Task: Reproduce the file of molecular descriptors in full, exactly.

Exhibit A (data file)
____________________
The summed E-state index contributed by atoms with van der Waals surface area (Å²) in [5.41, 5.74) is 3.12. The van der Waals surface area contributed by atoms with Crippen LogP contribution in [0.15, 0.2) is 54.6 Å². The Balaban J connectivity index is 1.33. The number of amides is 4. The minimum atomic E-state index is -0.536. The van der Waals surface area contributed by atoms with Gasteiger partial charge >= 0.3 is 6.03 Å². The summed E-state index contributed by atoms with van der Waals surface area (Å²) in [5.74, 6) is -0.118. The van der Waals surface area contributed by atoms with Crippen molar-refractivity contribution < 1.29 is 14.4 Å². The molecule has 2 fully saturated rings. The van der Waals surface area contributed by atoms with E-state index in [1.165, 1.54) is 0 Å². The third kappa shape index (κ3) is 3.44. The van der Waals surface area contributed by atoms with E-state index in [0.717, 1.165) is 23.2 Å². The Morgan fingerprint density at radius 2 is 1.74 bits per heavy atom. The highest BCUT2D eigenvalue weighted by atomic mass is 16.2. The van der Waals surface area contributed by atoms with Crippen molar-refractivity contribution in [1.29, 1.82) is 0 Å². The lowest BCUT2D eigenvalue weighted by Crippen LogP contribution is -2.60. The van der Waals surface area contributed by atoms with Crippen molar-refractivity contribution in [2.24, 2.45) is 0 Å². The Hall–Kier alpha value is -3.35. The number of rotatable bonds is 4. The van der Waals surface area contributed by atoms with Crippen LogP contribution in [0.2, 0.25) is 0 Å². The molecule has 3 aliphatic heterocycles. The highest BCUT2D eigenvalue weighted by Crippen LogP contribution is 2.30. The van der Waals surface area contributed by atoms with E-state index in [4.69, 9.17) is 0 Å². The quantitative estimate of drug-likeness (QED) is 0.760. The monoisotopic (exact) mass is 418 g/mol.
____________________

The summed E-state index contributed by atoms with van der Waals surface area (Å²) in [5.41, 5.74) is 3.12. The van der Waals surface area contributed by atoms with Crippen LogP contribution in [0.15, 0.2) is 54.6 Å². The Balaban J connectivity index is 1.33. The number of amides is 4. The minimum atomic E-state index is -0.536. The van der Waals surface area contributed by atoms with Gasteiger partial charge >= 0.3 is 6.03 Å². The summed E-state index contributed by atoms with van der Waals surface area (Å²) in [5.74, 6) is -0.118. The van der Waals surface area contributed by atoms with Crippen molar-refractivity contribution < 1.29 is 14.4 Å². The molecule has 2 fully saturated rings. The van der Waals surface area contributed by atoms with E-state index in [1.165, 1.54) is 0 Å². The third kappa shape index (κ3) is 3.44. The van der Waals surface area contributed by atoms with E-state index in [0.717, 1.165) is 23.2 Å². The Morgan fingerprint density at radius 2 is 1.74 bits per heavy atom. The highest BCUT2D eigenvalue weighted by atomic mass is 16.2. The van der Waals surface area contributed by atoms with Crippen molar-refractivity contribution in [1.29, 1.82) is 0 Å². The lowest BCUT2D eigenvalue weighted by Crippen LogP contribution is -2.60. The van der Waals surface area contributed by atoms with Crippen molar-refractivity contribution in [2.24, 2.45) is 0 Å². The Hall–Kier alpha value is -3.35. The number of rotatable bonds is 4. The van der Waals surface area contributed by atoms with Crippen LogP contribution in [0.2, 0.25) is 0 Å². The molecule has 3 aliphatic heterocycles. The highest BCUT2D eigenvalue weighted by Crippen LogP contribution is 2.30. The van der Waals surface area contributed by atoms with E-state index in [4.69, 9.17) is 0 Å². The quantitative estimate of drug-likeness (QED) is 0.760. The monoisotopic (exact) mass is 418 g/mol.